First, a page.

• I - Interpret what you’re hearing in a way that’s meaningful for the organization. That’s why strategy plans are so important. Because it’s where you actually communicate that interpretation. 
  • S - Shape what you’ve listened to, learned, and interpreted into how you can actually make it work for the organization. 
  • T - Transform what you’ve listened to, learned, interpreted, and shaped in a way that’s meaningful to the organization. Put down how you can transform the organization with this knowledge. 
  • E - Evolve into the organization that you need to be, not what you want to be, based on all that learning and interpreting and knowledge that you’ve gained. 
  • N - Nurture the organization through that evolution. A really hot term these past few years has been transformation. If you’re transforming you’re taking a turn in a different direction. So if you don’t take the time to evolve and nurture, the transformation will fail.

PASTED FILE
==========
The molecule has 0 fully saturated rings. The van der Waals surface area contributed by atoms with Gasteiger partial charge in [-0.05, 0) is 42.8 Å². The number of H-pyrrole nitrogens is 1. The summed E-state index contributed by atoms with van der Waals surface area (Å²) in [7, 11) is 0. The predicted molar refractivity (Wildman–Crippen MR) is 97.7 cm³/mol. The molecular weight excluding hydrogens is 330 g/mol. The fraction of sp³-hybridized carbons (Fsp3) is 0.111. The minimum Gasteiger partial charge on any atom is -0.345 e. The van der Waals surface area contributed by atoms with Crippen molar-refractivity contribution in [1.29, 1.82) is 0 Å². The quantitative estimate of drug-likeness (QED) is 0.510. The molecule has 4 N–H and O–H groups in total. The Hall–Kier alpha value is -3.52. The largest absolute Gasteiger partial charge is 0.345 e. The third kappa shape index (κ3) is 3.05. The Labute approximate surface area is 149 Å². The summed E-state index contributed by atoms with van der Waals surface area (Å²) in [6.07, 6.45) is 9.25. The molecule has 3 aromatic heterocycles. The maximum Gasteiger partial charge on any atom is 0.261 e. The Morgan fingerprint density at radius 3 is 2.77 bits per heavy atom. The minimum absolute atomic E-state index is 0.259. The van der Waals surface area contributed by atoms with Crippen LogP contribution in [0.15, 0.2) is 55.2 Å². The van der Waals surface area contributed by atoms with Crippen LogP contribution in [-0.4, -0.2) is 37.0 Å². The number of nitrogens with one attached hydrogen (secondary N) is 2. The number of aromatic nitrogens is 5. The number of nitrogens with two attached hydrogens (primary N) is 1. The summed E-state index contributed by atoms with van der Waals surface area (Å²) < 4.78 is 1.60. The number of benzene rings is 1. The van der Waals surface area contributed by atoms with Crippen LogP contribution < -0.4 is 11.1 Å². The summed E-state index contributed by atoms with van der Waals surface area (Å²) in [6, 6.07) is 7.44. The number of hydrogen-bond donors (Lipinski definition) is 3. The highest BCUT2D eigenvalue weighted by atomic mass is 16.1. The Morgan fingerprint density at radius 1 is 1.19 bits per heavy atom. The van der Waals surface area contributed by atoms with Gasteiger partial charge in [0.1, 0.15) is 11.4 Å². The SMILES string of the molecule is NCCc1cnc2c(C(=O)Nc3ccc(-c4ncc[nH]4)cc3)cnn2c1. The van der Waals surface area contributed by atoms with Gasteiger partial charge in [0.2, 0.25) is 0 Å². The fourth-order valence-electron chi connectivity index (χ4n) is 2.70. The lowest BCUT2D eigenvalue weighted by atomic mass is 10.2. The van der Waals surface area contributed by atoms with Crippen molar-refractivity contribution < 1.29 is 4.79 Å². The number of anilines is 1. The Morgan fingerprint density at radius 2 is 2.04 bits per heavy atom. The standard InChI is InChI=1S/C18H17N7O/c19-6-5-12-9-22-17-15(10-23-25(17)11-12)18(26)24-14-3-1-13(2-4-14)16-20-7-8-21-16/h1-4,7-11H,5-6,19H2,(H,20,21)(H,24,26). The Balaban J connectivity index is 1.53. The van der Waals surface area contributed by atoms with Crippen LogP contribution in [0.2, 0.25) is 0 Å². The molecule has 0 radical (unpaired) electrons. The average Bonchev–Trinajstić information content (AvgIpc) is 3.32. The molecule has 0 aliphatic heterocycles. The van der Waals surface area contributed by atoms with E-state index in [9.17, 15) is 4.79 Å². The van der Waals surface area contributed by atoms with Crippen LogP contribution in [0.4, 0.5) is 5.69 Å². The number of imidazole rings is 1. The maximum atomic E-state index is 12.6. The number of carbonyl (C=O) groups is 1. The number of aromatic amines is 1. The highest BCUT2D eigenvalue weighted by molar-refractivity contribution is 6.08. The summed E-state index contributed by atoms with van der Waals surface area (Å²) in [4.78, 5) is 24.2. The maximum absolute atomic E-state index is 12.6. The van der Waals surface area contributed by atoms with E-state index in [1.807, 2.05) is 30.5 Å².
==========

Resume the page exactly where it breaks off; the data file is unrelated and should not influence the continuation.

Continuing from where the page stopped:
Q&A: Staffing Trends 

Becky: Brandon has a question about how you feel about staffing trends in IT. Do companies tend to over or under staff?

Ken: The trend I’m seeing that I don’t like is that they tend to use contractors more than full time employees. I think that’s understandable because it makes it more flexible but it also takes away the intellectual capital. I think HR is challenging staff to be small and nimble to the point of being dangerous. I think that’s the challenge in most organizations. I think it’s important to keep intellectual capital inside the organization.